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Ann Otol Rhinol Laryngol. 2012 Dec;121(12):776-81.

Significant post-tonsillectomy pain is associated with increased risk of hemorrhage.

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Department of General Otorhinolaryngology-Head and Neck Surgery, Medical University of Graz, Graz, Austria.



In this study, we set out to assess the association of postoperative pain types with the risk of hemorrhage after tonsillectomy.


The questionnaire-based study was conducted on 335 patients who had undergone tonsillectomy. Hemorrhage risk and postoperative pain were evaluated retrospectively with use of a visual analog scale for 5 time periods (day 1, days 2 to 3, days 4 to 7, days 7 to 14, and later).


Five pain types were identified by a cluster analysis. The most frequent pain types, I (24.8%; 83 patients) and II (50.8%; 170 patients), show decreasing pain, with pain type II starting on a higher level than pain type I. Pain types III (10.7%; 36 patients) and IV (1.2%; 4 patients) start at a low level with increasing pain for the first few days. In type III, pain decreases after 1 week, whereas type IV consists of a high level of pain for more than 2 weeks. Pain type V (12.5%; 42 patients) involves a very high level of pain from the beginning, which decreases only gradually. Pain type I is associated with a low hemorrhage rate. Patients with increasing pain (types III and IV) and pain type V show a significantly higher hemorrhage risk.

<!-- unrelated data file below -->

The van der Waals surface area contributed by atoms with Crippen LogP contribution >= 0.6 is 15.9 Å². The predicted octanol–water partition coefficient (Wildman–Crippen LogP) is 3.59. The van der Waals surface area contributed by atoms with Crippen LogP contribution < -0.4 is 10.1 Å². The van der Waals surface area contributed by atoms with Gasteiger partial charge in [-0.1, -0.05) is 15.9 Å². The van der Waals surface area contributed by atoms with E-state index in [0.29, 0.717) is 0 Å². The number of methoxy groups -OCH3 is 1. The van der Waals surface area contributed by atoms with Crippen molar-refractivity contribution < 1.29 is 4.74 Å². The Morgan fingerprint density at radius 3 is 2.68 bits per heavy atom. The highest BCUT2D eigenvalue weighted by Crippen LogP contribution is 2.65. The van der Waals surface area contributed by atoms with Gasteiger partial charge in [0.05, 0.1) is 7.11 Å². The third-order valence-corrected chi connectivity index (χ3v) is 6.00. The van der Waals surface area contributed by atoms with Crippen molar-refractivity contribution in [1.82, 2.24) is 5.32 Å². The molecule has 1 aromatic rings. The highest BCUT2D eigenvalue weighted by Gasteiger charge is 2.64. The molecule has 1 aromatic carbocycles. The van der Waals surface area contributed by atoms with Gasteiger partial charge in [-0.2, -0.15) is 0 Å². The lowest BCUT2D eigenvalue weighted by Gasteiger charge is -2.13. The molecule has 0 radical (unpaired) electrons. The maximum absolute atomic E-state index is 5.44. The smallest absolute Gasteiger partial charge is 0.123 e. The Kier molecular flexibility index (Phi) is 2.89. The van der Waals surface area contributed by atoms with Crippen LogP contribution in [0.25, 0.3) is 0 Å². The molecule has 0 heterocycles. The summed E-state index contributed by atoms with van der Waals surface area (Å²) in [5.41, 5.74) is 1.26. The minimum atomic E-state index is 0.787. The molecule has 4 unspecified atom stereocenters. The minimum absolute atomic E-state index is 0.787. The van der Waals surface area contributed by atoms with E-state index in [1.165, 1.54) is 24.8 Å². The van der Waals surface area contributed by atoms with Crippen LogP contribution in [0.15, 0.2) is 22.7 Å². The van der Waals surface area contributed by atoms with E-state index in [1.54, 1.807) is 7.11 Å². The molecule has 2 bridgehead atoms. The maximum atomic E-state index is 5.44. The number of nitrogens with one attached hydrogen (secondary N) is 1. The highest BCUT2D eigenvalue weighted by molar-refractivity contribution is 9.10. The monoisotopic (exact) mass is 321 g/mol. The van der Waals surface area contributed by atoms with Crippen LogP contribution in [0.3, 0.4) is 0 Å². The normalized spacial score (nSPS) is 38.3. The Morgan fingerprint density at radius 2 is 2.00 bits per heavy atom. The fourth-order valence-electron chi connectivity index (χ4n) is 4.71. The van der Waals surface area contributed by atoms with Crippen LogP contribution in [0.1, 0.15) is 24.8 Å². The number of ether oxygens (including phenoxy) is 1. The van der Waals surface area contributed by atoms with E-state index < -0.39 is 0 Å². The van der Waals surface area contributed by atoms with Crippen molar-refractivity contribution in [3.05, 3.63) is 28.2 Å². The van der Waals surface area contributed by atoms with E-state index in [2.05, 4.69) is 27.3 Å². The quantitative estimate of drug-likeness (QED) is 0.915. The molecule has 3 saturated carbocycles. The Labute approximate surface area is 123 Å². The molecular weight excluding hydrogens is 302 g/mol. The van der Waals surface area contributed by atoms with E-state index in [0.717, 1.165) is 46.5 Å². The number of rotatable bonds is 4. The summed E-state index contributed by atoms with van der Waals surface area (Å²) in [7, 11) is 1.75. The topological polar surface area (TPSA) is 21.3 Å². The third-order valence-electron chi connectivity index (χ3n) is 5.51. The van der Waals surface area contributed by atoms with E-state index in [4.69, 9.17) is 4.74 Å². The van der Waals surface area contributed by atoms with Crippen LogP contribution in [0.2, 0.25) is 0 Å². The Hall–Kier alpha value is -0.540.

Patients who have severe or increasing pain in the first few days after tonsillectomy have a significantly higher risk of hemorrhage.

[Indexed for MEDLINE]

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